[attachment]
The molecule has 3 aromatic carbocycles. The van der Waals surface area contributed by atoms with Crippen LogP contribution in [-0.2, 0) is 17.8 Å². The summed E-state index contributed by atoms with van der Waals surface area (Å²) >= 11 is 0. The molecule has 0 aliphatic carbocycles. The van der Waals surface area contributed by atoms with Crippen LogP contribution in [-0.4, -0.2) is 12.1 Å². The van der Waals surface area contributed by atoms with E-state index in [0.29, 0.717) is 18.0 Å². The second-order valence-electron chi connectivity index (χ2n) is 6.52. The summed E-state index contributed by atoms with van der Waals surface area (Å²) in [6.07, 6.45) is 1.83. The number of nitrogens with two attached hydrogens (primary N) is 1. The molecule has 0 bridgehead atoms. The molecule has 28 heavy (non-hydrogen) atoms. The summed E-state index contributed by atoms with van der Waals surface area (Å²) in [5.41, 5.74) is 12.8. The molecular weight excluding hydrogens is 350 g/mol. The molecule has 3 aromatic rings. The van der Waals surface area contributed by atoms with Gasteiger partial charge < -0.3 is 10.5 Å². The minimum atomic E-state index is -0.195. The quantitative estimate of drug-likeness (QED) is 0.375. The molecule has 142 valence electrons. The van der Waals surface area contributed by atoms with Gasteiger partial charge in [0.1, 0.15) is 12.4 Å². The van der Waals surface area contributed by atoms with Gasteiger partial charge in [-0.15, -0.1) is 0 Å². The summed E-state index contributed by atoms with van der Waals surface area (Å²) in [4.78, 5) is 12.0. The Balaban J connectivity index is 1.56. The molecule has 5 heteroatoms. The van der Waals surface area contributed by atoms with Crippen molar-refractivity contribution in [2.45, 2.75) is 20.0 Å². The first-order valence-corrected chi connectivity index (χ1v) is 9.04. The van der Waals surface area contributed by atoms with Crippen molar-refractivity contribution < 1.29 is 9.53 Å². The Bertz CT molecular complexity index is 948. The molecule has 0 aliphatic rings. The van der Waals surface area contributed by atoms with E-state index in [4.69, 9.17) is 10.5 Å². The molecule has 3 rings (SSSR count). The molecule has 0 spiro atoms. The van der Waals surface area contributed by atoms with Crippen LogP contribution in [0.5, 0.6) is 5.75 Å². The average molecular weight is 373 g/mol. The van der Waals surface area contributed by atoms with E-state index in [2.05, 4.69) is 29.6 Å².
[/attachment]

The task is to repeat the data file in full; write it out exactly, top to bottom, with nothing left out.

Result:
The molecule has 3 aromatic carbocycles. The van der Waals surface area contributed by atoms with Crippen LogP contribution in [-0.2, 0) is 17.8 Å². The summed E-state index contributed by atoms with van der Waals surface area (Å²) >= 11 is 0. The molecule has 0 aliphatic carbocycles. The van der Waals surface area contributed by atoms with Crippen LogP contribution in [-0.4, -0.2) is 12.1 Å². The van der Waals surface area contributed by atoms with E-state index in [0.29, 0.717) is 18.0 Å². The second-order valence-electron chi connectivity index (χ2n) is 6.52. The summed E-state index contributed by atoms with van der Waals surface area (Å²) in [6.07, 6.45) is 1.83. The number of nitrogens with two attached hydrogens (primary N) is 1. The molecule has 0 bridgehead atoms. The molecule has 28 heavy (non-hydrogen) atoms. The summed E-state index contributed by atoms with van der Waals surface area (Å²) in [5.41, 5.74) is 12.8. The molecular weight excluding hydrogens is 350 g/mol. The molecule has 3 aromatic rings. The van der Waals surface area contributed by atoms with Gasteiger partial charge < -0.3 is 10.5 Å². The minimum atomic E-state index is -0.195. The quantitative estimate of drug-likeness (QED) is 0.375. The molecule has 142 valence electrons. The van der Waals surface area contributed by atoms with Gasteiger partial charge in [0.1, 0.15) is 12.4 Å². The van der Waals surface area contributed by atoms with Gasteiger partial charge in [-0.15, -0.1) is 0 Å². The summed E-state index contributed by atoms with van der Waals surface area (Å²) in [4.78, 5) is 12.0. The Balaban J connectivity index is 1.56. The molecule has 5 heteroatoms. The van der Waals surface area contributed by atoms with Crippen molar-refractivity contribution in [2.45, 2.75) is 20.0 Å². The first-order valence-corrected chi connectivity index (χ1v) is 9.04. The van der Waals surface area contributed by atoms with Crippen molar-refractivity contribution < 1.29 is 9.53 Å². The Bertz CT molecular complexity index is 948. The molecule has 0 aliphatic rings. The van der Waals surface area contributed by atoms with E-state index in [4.69, 9.17) is 10.5 Å². The molecule has 3 rings (SSSR count). The molecule has 0 spiro atoms. The van der Waals surface area contributed by atoms with Crippen LogP contribution in [0.5, 0.6) is 5.75 Å². The average molecular weight is 373 g/mol. The van der Waals surface area contributed by atoms with E-state index in [2.05, 4.69) is 29.6 Å².